The options you’ll see at the top of the Workspace window include a space for adding a title to the story, as well as buttons that let you save the draft of your story, preview it, and publish it.
The options at the bottom of the Workspace include the buttons for deleting, duplicating, creating a new page, as well as undo and redo buttons. Underneath them, you’ll see a navigation tool that shows all the pages in your story. To the right, you’ll notice buttons that let you bring up a list of keyboard shortcuts, enable the safe zone, and switch to grid view.
The “Enable Safe Zone” toggle is one you should usually keep on. What it does is adds two horizontal lines near the top and the bottom of the story page, demarcating the area that’s safe for adding content without worry of it being clipped when viewed on different devices. Put anything above and below the lines and people might not be able to see it on different devices.
The Design Panel
The Design Panel is divided into two sections. The upper portion of the panel contains the section with all the options you can use to modify different elements. These options will change depending on the element you’re editing, and they’ll allow you to do many of things you can already do in the Workspace, such as resizing, setting backgrounds, or changing the position of the element. They’ll also add new options on top of it.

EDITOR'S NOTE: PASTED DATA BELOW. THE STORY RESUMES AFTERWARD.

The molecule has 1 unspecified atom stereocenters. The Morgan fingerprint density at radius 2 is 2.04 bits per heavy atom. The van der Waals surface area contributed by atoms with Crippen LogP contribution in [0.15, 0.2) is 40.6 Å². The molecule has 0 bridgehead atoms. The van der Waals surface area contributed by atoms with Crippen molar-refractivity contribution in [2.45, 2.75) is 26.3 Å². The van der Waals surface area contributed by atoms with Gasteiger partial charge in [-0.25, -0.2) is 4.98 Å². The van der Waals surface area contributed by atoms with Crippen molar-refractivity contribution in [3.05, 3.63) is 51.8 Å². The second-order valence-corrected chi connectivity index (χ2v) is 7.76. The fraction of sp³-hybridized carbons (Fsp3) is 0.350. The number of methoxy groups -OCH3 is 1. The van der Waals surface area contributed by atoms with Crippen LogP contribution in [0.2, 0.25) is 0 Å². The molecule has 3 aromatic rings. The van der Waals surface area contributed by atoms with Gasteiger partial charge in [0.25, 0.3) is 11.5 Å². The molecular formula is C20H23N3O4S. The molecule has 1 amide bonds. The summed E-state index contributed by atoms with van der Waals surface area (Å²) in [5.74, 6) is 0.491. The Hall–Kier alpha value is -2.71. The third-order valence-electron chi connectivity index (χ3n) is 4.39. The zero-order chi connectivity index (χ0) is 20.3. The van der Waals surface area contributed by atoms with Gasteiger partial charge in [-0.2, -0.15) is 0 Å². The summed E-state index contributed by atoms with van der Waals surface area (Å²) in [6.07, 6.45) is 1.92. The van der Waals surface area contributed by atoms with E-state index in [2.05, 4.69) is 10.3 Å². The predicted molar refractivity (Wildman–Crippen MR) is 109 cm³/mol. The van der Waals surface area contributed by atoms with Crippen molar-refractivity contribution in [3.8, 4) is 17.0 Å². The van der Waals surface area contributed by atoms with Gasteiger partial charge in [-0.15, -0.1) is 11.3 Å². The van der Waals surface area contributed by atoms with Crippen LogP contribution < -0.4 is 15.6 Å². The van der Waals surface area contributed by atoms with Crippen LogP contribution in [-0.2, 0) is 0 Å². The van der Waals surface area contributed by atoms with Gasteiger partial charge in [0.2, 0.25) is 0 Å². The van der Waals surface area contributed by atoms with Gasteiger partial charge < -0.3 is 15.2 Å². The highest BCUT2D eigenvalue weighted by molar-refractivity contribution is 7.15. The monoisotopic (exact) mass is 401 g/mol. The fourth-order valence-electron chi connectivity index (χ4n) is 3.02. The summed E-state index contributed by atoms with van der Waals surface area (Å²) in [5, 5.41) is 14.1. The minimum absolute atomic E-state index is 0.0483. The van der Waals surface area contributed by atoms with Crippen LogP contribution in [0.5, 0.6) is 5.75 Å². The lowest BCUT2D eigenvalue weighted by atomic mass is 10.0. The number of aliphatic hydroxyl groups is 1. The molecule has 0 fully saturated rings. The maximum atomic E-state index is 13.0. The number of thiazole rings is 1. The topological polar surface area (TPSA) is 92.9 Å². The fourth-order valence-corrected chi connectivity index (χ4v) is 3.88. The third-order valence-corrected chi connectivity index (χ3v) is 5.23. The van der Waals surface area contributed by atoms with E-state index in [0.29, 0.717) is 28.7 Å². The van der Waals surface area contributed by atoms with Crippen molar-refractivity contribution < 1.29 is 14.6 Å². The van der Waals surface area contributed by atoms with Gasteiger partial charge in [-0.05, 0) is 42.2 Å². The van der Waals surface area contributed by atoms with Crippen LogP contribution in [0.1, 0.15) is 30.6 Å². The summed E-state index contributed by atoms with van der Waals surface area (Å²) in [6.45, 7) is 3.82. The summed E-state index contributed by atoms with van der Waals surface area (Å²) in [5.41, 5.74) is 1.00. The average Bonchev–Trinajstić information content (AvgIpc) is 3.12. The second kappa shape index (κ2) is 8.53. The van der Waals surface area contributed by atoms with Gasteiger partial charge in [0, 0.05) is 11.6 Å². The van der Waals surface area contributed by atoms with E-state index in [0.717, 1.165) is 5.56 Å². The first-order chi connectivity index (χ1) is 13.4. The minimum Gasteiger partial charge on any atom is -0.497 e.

If you’re adding images, the options you’ll see in the Design Panel include the size and position card, where you can also set your page to be the background and rotate it, the layer card where you set the opacity of the image, the link card where you can add a link to the image, and the accessibility card that allows you to add assistive text for visually impaired users.